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Jerusalem: The Biography
Jerusalem: The Biography
by Simon Sebag Montefiore
Edition: Hardcover

17 of 21 people found the following review helpful
2.0 out of 5 stars Not what people say it is, 11 July 2011
From the Economist to the FT, Simon Sebag Montefiore's Jerusalem has had exceptional reviews. Having read it over the course of the last week, I have one question, why? Sure, it covers a great deal. In fact it's an ideal one-stop-shop for a knowledge of Jerusalem, from its modest beginnings under King David up to the 1967 war. But beyond its large scope this book has little to be said for it. The writing is oppressively populist. The prologue in particular keeps reaching for the grandiloquent when the descriptive would do; we are told no less than three times in the first 30 pages that Jerusalem is a city which exists concurrently in temporal and geographical space. And likewise that we are all in some sense citizens of the city.

Granted; when I bought it I knew this was History designed to sell. But even so the author's rank headline of an 'argument', 'the history of Jerusalem is the history of the world' comes to grate, both as a result of its patent inaccuracy and its constant repetition.

I finished reading this wondering whether the craze for popular history has gone to far. Of course, Historians should engage with the wider public. Just not like this. ( and it's worth remembering the author is not an academic - there's a reason for that).

The Romantic Revolution (UNIVERSAL HISTORY)
The Romantic Revolution (UNIVERSAL HISTORY)
by Prof. Tim Blanning
Edition: Hardcover

3 of 7 people found the following review helpful
5.0 out of 5 stars Brodsky, 29 Dec 2010
If God existed and he, she or it wrote history, it would look like this. Amongst Blanning's divine characteristics this reviewer noted; the lyrical buoyancy of his prose, total comprehension of his subject matter and his ability to covey complex subjects clearly. Like his other work, this book is as at home on an undergraduate reading list as it is on the casual readers book shelf. Blanning is brilliant. Buy it.

Good Manners and Bad Behaviour: The Unofficial Rules of Diplomacy
Good Manners and Bad Behaviour: The Unofficial Rules of Diplomacy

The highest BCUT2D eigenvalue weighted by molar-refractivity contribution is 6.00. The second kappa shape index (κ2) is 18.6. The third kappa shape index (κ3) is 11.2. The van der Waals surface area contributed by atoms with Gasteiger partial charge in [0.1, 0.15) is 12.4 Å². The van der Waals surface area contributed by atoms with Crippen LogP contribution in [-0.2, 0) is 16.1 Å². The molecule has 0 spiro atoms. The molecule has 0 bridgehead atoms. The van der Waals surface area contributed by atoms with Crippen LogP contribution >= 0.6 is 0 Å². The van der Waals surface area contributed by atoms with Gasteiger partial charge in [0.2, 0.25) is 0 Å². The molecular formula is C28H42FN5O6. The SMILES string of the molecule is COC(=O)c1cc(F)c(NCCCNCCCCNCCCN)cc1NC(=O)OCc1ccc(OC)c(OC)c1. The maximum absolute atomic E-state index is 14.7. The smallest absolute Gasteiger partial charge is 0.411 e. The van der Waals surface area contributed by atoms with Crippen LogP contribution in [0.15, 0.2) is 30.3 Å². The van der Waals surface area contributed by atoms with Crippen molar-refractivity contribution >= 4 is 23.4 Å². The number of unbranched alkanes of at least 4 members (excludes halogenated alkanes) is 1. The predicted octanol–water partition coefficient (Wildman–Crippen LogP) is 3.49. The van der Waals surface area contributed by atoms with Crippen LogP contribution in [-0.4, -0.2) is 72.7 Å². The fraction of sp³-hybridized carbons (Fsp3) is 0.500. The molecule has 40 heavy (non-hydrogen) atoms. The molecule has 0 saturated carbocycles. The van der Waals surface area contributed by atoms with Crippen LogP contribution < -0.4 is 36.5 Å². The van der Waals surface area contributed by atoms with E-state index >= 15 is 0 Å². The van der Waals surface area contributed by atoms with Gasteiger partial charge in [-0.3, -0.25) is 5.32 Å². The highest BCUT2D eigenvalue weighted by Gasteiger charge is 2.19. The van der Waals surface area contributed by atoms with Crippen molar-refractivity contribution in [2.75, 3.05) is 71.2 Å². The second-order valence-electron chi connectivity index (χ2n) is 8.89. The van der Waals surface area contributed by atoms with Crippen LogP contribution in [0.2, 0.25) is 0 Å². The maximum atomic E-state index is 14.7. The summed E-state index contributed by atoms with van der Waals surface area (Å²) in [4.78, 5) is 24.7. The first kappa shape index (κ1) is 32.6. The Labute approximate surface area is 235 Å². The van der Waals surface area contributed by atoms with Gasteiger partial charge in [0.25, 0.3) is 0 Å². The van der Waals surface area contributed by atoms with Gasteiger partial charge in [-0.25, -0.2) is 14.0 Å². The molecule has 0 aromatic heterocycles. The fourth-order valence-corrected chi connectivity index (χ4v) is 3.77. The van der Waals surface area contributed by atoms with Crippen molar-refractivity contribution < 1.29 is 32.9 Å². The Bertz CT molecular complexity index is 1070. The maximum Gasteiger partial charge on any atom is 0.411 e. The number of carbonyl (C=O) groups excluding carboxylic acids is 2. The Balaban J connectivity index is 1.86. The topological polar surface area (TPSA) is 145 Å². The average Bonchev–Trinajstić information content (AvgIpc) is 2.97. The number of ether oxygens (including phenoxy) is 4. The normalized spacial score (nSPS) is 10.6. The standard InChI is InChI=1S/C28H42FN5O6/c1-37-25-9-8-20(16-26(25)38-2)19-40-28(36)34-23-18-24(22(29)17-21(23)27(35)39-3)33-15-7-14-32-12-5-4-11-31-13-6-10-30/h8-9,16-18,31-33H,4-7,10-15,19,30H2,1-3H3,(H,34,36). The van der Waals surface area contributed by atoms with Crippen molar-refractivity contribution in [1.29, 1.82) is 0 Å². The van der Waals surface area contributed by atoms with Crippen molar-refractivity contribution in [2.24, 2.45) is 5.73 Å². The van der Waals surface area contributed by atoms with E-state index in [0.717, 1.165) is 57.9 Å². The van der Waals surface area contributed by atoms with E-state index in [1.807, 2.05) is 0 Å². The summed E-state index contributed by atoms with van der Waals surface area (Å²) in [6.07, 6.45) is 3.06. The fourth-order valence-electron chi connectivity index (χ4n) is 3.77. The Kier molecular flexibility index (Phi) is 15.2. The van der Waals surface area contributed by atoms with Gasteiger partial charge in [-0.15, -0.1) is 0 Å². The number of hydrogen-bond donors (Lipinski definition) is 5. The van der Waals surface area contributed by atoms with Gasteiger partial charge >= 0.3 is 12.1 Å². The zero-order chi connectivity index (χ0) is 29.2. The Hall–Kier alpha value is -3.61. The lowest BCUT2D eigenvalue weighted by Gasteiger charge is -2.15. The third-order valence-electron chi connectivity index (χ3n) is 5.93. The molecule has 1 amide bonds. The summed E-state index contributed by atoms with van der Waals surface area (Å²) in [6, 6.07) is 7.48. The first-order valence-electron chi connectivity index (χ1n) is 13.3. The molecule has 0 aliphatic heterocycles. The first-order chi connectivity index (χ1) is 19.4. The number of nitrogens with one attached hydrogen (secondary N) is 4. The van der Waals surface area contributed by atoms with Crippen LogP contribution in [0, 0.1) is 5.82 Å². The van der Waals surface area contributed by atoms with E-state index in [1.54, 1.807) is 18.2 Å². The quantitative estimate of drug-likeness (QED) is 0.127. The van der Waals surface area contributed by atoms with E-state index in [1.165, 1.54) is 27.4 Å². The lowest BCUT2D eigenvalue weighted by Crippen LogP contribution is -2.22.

by Candida Slater
Edition: Paperback
Price: £9.99

6 of 11 people found the following review helpful
2.0 out of 5 stars A Diplomatic put-down, 3 Aug 2010
This is a poor book. Its essentially a collection of anecdotes which can be placed along a spectrum ranging from the baffling inane to the brain pole-axingly boring. There's no real attempt to recount what life is actually like in an embassy; emotions and values are totally ignored at the expense of bizarre comments about what it is like to have plumbing problems in Nigeria. If the intricacies of third-world infastructure are a source of fascination, this is for you.

Tacked on to the authors 'memoirs' is a sort of 'how to' guide to diplomacy. In keeping with the level of gravitas displayed by the rest of the book, this section deals with perennial problems such as;summer gloves - should they be worn? and the intricacies of arranging a seating plan for dinner.

Christopher Meyer's DC COnfidential is a far more readable and substantial offering on pretty much the same subject.

Children of the Revolution: The French, 1799-1914 (Allen Lane History)
Children of the Revolution: The French, 1799-1914 (Allen Lane History)
by Robert Gildea
Edition: Hardcover

1 of 2 people found the following review helpful
3.0 out of 5 stars Solid and necessary but not exceptional history, 4 July 2010
For too long Nineteenth Century france has been a historical blind spot for me. I picked this up hoping for a lively tour through the period and a congenial prose style. On the first count the book more or less succeeds. The narrative weaves in and out of political, cultural and economic events. The chapter on French regionalism was particularly good. Unfortunatley the narrative saggs. The author is no Blanning or Hobesbawm. To often the prose is weighed down by unnescesarry details and one gets the sense that writting doesn't flow for the author as it does for more accomplished historians. This is well researched and well argued history, but it lacks lyrical buoyancy

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